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This is my html code

<a href="#" onclick="return clickHandler()">Hit</a>

This is my javascript file

function clickHandler(evt) {
    var thisLink = (evt)?;
    return false;

But when i click the Hit Link, it redirects.

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up vote 3 down vote accepted

To tie both of the very-correct answers together, what's happened is you've inlined a function where you've written onclick="return runFunction();"

If you look at that, what it's really doing is going like this:

var link = document.getElementById("myLink");

link.onclick = function () { runFunction(); };

See the problem?

My runFunction is being called without any event object passed in, at all. ...which means that var thisLink = (evt) ? is going to return false, which means that it's going to try to run in oldIE-mode.

By writing onclick="runFunction", that's the same as saying:

link.onclick = runFunction;

Which means that when the onclick event happens, runFunction will be called, and in W3C-compliant browsers, it will be sent an event object.

Which is why that solution works.

The best way to avoid a lot of this confusion is to deal with JavaScript from inside of JavaScript, and to deal with HTML inside of HTML, so that you don't have to worry about how strings translate into code.

Now, to get all of this to work, AND prevent redirection, you want to do this:

for W3C browsers (the ones that pass the event parameter):

function runFunction (evt) {

    // stops the default-action from happening
    // means you need to find another way to fire it, if you want to later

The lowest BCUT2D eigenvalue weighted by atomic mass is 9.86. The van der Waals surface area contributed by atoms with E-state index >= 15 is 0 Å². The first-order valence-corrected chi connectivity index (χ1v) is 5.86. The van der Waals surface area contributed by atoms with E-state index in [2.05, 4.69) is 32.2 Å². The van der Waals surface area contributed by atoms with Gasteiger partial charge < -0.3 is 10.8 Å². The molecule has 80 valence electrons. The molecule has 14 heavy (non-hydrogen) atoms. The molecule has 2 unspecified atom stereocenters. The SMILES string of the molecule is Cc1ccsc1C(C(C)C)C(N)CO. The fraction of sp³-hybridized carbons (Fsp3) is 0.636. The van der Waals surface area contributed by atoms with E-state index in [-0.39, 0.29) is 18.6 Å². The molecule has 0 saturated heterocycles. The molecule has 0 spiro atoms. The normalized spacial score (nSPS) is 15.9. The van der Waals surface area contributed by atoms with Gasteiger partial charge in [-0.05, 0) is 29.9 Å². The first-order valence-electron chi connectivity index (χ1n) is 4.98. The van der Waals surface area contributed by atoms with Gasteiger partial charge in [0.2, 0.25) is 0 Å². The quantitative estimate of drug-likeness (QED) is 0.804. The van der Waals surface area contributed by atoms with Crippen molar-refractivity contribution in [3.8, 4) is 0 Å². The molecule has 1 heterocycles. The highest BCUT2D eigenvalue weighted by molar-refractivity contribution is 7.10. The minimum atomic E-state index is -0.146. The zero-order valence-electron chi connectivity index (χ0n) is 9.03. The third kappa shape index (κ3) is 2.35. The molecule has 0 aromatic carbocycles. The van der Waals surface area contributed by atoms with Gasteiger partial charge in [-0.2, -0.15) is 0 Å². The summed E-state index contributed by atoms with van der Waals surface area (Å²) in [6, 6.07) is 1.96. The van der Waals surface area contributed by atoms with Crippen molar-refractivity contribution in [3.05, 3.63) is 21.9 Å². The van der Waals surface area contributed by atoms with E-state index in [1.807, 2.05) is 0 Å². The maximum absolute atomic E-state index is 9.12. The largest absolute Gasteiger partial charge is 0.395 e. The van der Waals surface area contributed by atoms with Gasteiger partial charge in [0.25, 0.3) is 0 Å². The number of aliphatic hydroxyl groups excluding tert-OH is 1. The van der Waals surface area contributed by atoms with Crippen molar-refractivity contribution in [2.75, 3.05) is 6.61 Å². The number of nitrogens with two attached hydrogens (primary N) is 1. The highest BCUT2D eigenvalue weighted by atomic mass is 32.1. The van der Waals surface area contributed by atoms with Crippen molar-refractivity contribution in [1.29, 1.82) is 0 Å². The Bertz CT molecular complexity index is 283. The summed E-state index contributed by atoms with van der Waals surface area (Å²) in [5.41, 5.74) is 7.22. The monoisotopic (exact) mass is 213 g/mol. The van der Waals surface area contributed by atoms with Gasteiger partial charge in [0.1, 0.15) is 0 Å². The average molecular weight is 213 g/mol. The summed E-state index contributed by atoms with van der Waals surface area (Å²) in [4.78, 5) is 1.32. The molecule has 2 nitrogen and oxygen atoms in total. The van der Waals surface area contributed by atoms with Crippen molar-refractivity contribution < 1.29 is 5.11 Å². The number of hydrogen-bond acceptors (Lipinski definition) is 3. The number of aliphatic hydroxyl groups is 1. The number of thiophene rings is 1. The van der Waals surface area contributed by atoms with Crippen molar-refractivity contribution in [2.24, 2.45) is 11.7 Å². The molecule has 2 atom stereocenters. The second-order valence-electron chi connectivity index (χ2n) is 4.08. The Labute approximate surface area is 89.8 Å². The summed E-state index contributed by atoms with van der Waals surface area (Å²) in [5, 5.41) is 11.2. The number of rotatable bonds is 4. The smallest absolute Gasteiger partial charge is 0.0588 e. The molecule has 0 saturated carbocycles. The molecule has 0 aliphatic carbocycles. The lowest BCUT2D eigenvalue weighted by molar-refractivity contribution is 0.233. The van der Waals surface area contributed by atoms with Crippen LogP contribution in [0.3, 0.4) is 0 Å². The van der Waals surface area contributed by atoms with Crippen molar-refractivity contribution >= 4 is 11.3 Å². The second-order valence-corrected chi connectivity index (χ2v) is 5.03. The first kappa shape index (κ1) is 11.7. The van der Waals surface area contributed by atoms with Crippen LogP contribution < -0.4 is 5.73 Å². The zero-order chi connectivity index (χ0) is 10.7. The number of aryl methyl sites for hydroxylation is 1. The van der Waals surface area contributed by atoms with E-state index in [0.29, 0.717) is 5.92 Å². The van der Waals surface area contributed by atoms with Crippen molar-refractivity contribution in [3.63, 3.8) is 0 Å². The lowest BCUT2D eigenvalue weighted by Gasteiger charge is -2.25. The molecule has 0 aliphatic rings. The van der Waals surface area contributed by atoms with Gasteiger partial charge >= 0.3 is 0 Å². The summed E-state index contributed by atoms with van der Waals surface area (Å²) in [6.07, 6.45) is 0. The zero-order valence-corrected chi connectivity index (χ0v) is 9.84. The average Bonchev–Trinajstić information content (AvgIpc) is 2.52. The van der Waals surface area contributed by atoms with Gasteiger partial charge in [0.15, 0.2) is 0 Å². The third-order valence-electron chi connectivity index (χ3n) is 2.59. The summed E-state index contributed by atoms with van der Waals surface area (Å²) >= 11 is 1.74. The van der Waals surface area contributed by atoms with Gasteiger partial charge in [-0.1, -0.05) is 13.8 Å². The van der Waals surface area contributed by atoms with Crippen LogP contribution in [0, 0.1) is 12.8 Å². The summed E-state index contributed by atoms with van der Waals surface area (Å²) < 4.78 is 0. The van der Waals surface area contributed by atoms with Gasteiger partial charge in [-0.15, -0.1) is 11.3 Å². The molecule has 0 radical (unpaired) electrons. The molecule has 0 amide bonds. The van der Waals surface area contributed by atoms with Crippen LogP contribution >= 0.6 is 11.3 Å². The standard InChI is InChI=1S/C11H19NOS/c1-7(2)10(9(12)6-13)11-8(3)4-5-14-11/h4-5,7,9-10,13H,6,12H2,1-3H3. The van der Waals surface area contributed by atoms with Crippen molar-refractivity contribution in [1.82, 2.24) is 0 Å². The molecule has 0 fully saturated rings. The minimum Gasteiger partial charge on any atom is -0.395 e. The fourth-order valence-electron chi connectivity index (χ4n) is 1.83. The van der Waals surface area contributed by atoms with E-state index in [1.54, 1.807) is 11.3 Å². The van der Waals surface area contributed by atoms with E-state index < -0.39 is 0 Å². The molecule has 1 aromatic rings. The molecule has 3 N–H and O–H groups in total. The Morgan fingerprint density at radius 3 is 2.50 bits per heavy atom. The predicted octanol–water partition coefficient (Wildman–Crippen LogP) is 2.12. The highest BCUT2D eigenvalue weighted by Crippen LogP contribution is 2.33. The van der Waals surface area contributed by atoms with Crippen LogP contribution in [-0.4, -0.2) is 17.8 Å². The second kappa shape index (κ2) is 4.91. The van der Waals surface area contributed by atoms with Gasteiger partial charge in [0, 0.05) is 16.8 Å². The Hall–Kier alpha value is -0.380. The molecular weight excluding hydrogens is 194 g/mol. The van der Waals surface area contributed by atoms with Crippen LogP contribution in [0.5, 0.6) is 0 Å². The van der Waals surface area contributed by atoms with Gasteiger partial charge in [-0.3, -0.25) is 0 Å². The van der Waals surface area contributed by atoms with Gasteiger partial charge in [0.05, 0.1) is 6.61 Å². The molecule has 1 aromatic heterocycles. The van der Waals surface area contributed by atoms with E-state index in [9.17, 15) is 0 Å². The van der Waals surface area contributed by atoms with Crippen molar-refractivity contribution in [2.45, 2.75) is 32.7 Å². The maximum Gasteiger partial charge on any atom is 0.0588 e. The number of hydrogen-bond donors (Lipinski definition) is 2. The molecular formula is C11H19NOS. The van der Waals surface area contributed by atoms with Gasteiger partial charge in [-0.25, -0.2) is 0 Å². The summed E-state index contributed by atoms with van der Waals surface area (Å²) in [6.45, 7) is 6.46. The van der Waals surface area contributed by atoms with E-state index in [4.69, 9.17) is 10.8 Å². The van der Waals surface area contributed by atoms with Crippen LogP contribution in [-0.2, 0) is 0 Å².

// stops higher-up elements from hearing about the event
    // like if you stop a submit button from "clicking", that doesn't stop the form
    // from submitting

    //the oldIE versions of both of these are
    event.cancelBubble = true;
    event.returnValue = false;    
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That means no event is passed to the function. Thanx. – Vicky Jul 19 '12 at 19:34

you need to pass in the event if you wish to preventDefault.


<a href="#" onclick="runFunction(event)">Hit</a>


function runFunction (evt) {
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Note: in the <a> tag, the argument of the function must be "event" exactly, since it is a reference to the event variable. Substituting some other name, like runFunction(evt) will not work. – Stefan Musarra Feb 15 at 18:44
If you pass no argument: onclick=runFunction() the function runFunction has the variable "event" passed into it behind the scenes. Inside runFunction, typeof event = 'object' – Stefan Musarra Feb 15 at 19:00
It is better to pass in the event object in runFunction(event), since otherwise, the variable "event' is actually window.event. If there are multiple rapid events, when runFunction is executed, window.event may not be the event object that triggered runFunction. – Stefan Musarra Feb 15 at 19:11

When I plugged your code into chrome, I got this as the error in the console: Uncaught TypeError: Cannot read property 'srcElement' of undefined

IF the javascript bombs out while processing, it never gets a chance to return at all so the browser tends to disregard what is in the onclick handler after the exception.

Since it bombed out... default behavior of anchor tags, which is to send you off to wherever the href says to go.

Try wrapping the contents of the function in a try/catch block and see what turns up if this kind of thing plagues you.

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